In terms of applications, the medical and pharmaceutical sectors are at the forefront of blue biotechnology development both in the EU and worldwide. Germany (28%) and France (23%) alone make slightly more than half of the EU market value and are also projected to grow faster than the other EU countries.

Desalination is a rapidly emerging sector which addresses water scarcity. The European desalination market is expected to expand, not only to address freshwater shortages imposed by climate change, but also to harness technological developments that allow to reduce operational costs and environmental impacts. 

An example is the investment plan of more than €12 billion announced by the Spanish government in 2023 for the construction of desalination plants and the improvement of water infrastructure.

EU countries and the blue economy 

The four largest EU countries – Germany, Spain, Italy and France – are also the largest contributors to the EU blue economy. 

The share of the blue economy in national economies varies across EU countries, as the blue economy of insular countries or those with archipelagos are greater contributors to the national GVA and employment. In terms of employment, shares range from 11.4% in Greece to 0.2% in Austria. When it comes to GVA, the range extends from 6% in Croatia to 0.1% in Luxembourg.

The report also includes a section on the impacts of coastal flooding along the EU-27 coastline. Around 72,000 people in the EU are exposed to coastal flooding every year, while economic damages amount to €1 billion annually. With global warming, damages are projected to rise sharply if current levels of coastal protection aren’t raised. By 2100, annual damages would amount to €137 billion and €814 billion under a moderate mitigation and high emission scenarios respectively.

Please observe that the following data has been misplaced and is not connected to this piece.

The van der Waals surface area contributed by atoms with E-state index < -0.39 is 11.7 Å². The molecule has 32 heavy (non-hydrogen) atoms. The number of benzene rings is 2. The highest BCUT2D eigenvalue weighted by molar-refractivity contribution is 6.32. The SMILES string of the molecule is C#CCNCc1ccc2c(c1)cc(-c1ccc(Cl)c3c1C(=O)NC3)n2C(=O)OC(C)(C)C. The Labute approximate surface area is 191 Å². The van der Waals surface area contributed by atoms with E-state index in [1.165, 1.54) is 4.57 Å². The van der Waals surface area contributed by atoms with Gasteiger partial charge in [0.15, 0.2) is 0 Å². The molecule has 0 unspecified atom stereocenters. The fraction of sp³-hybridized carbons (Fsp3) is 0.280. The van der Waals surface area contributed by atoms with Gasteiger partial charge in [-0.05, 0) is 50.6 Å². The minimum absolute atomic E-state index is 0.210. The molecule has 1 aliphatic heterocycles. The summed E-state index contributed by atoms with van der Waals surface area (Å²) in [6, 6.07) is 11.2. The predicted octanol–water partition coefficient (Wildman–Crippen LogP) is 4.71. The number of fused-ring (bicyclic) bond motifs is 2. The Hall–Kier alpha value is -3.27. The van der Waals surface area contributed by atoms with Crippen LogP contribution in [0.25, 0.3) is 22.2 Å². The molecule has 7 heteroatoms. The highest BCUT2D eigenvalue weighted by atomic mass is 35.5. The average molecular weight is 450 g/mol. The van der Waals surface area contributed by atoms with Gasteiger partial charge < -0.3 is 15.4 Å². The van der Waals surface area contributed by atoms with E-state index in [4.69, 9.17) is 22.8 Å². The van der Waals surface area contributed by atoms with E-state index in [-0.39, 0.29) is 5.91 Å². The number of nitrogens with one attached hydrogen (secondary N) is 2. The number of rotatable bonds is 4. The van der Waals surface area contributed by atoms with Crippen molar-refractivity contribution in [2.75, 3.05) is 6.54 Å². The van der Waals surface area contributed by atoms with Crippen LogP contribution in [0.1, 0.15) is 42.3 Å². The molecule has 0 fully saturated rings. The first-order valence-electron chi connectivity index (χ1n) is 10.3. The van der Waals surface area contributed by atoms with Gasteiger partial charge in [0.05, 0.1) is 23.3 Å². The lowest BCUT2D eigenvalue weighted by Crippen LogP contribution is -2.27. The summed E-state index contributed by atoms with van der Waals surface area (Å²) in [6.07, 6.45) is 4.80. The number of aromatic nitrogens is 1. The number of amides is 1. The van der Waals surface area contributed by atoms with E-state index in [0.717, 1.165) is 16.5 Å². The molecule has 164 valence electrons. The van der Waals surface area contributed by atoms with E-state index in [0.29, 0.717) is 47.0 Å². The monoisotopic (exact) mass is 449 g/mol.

The EU Blue Economy report is an annual publication compiled by the JRC and the European Commission’s Directorate-General for Maritime Affairs and Fisheries. It thoroughly examines the scale and breadth of the Blue Economy within the EU, offering guidance to policymakers and stakeholders in fostering the sustainable progress of oceans and coastal resources.

The report focuses on analysis, trends and drivers of the Blue Economy sectors, including marine living and non-living resources, marine renewable energy (offshore wind), port activities, shipbuilding and repair, maritime transport and coastal tourism. It also offers relevant information on innovative blue economy sectors, such as desalination and blue biotechnology.

In addition, this year’s edition includes a section on energy transition and climate change in the EU maritime transport sector, on the EU fishing fleet and the partnership in fisheries and aquaculture, as well as a section on coastal flood impacts due to climate change along the EU27 coastline.

Data and analysis from the EU Blue Economy Observatory platform feed into the report. The observatory provides timely and regular updates of the blue economy data per sector, EU-27 Member State and sea basin. 

Related links

The EU Blue Economy report 2024

EU Blue Economy report 2024: innovation and sustainability drive growth

EU Blue Economy Observatory